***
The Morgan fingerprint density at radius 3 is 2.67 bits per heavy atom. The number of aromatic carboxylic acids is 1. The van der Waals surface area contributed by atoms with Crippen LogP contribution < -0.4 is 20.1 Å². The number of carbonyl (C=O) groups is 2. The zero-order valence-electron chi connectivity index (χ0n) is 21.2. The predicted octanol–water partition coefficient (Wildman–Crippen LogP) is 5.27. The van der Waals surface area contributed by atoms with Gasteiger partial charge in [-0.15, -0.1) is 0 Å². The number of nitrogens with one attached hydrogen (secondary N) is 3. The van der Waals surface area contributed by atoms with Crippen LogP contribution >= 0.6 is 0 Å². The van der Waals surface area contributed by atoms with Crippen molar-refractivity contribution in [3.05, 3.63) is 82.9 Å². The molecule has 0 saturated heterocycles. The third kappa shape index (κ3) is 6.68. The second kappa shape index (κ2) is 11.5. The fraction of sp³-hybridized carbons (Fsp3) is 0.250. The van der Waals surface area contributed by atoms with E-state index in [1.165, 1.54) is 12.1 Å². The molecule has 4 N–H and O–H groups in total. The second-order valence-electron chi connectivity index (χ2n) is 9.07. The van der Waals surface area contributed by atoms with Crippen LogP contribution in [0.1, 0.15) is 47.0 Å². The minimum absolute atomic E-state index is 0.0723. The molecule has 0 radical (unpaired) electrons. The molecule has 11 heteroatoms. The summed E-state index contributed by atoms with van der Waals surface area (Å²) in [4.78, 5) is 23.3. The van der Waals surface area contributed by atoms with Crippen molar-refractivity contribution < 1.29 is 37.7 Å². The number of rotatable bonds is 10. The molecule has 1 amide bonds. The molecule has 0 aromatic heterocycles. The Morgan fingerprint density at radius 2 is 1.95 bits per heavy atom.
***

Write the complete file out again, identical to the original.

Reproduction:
The Morgan fingerprint density at radius 3 is 2.67 bits per heavy atom. The number of aromatic carboxylic acids is 1. The van der Waals surface area contributed by atoms with Crippen LogP contribution < -0.4 is 20.1 Å². The number of carbonyl (C=O) groups is 2. The zero-order valence-electron chi connectivity index (χ0n) is 21.2. The predicted octanol–water partition coefficient (Wildman–Crippen LogP) is 5.27. The van der Waals surface area contributed by atoms with Gasteiger partial charge in [-0.15, -0.1) is 0 Å². The number of nitrogens with one attached hydrogen (secondary N) is 3. The van der Waals surface area contributed by atoms with Crippen LogP contribution >= 0.6 is 0 Å². The van der Waals surface area contributed by atoms with Crippen molar-refractivity contribution in [3.05, 3.63) is 82.9 Å². The molecule has 0 saturated heterocycles. The third kappa shape index (κ3) is 6.68. The second kappa shape index (κ2) is 11.5. The fraction of sp³-hybridized carbons (Fsp3) is 0.250. The van der Waals surface area contributed by atoms with E-state index in [1.165, 1.54) is 12.1 Å². The molecule has 4 N–H and O–H groups in total. The second-order valence-electron chi connectivity index (χ2n) is 9.07. The van der Waals surface area contributed by atoms with Crippen LogP contribution in [0.1, 0.15) is 47.0 Å². The minimum absolute atomic E-state index is 0.0723. The molecule has 0 radical (unpaired) electrons. The molecule has 11 heteroatoms. The summed E-state index contributed by atoms with van der Waals surface area (Å²) in [4.78, 5) is 23.3. The van der Waals surface area contributed by atoms with Crippen molar-refractivity contribution < 1.29 is 37.7 Å². The number of rotatable bonds is 10. The molecule has 1 amide bonds. The molecule has 0 aromatic heterocycles. The Morgan fingerprint density at radius 2 is 1.95 bits per heavy atom.